How To Connect With Nature For an Elderly Person With Alzheimer's Disease

How To Connect With Nature For an Elderly Person With Alzheimer’s Disease

We call the great outdoors “great” not only because of the breathtaking panoramas and wide expanses that greet us every time we go outside. It’s also because of the utterly unique experiences that we feel each time we immerse ourselves in its wonders. 

If so, is it any wonder that many assisted living communities offering memory care services encourage their residents with Alzheimer’s to get out and enjoy nature? Of course, given their condition, it’s imperative to give them proper guidance whenever they leave the community (senior living) to commune with nature. 

As we have shown, The Lantern of Chagrin Falls retirement community is designed to help our residents reach their goals.

The Best Ways to Help Seniors Connect with Nature

We recommend most of these activities based on studies that have already proven the benefits of nature-related activities as they relate to the practice of green dementia care. However, You’ll notice that the Svayus program has a  unique twist, in the activities we encourage our residents at our Chagrin senior living community to take part in.

Keeping this in mind, let’s begin with the fact that the subjective experience of every individual must be considered when interacting with nature.

  1. Whenever possible, adapt the activities for each participant based on their individual skills, interests, and capabilities as much as possible.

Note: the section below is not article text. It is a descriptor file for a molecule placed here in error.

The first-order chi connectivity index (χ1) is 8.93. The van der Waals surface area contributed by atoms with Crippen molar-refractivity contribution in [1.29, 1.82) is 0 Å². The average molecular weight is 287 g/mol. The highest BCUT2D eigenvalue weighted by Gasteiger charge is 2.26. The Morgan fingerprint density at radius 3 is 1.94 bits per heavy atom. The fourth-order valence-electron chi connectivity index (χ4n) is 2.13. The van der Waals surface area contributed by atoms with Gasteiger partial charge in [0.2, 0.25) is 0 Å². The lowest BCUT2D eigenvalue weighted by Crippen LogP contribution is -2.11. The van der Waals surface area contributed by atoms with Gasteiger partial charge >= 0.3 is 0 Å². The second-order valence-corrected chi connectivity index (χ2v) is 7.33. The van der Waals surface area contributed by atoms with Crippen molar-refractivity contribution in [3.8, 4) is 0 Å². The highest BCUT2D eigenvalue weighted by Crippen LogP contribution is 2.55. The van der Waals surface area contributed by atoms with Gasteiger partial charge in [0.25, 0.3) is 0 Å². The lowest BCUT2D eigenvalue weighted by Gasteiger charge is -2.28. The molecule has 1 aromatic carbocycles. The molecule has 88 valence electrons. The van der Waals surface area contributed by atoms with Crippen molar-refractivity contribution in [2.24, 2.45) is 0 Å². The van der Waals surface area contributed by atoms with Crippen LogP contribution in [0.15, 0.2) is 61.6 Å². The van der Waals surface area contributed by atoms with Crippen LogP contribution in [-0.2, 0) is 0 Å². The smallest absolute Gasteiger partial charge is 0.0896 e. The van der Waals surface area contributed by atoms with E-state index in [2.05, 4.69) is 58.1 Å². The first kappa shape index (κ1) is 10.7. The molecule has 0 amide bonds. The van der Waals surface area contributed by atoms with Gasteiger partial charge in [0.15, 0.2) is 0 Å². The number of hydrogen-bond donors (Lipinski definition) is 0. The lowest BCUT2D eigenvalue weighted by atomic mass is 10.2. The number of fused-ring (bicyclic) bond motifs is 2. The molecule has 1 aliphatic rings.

Residents may already be limited by their conditions, so it goes without saying that the activities they should be involved in should always be decided according to their limitations. However, we cannot discount the importance of personalizing the activities as much as possible. 

We call this personality exclusive learning, but, of course, it doesn’t have to be exclusive to education (although we can make the case that nature is a wonderful teacher!).

Nevertheless, the motivation provided by the activity is important as it will secure mental and physical participation in the activity. The familiarity of the activity will give the Alzheimer’s resident a sense of comfort since it is familiar.

  1. More often than not, simple regular walks can already do wonders. 

Now, if you can’t think of any particular activity to do once you leave the confines of the senior community, know that you virtually can’t go wrong with walking. A fresh forest bath every now and then can refresh literally everyone, so you may want to try that out first. 

We’re more than willing to bet that the majority of elderly people with Alzheimer’s disease will find the activity most relaxing and engaging. Assuming there are parks and outdoor recreation areas in your community, all better if you can immerse them in nature’s gifts. 

Physical limitations of the person must be taken into account. Visitors may need to walk a challenging trail, so be sure he or she is capable before venturing out.

  1. Gardening cultivates in more ways than one. 

 At Lantern assisted living, our residents can hit two birds with one stone by planting and cultivating their own gardens and then harvesting the healthy produce they cultivated. Besides being a physical activity that enhances one’s well-being, gardening is also a social endeavor that enriches everyone who partakes in it.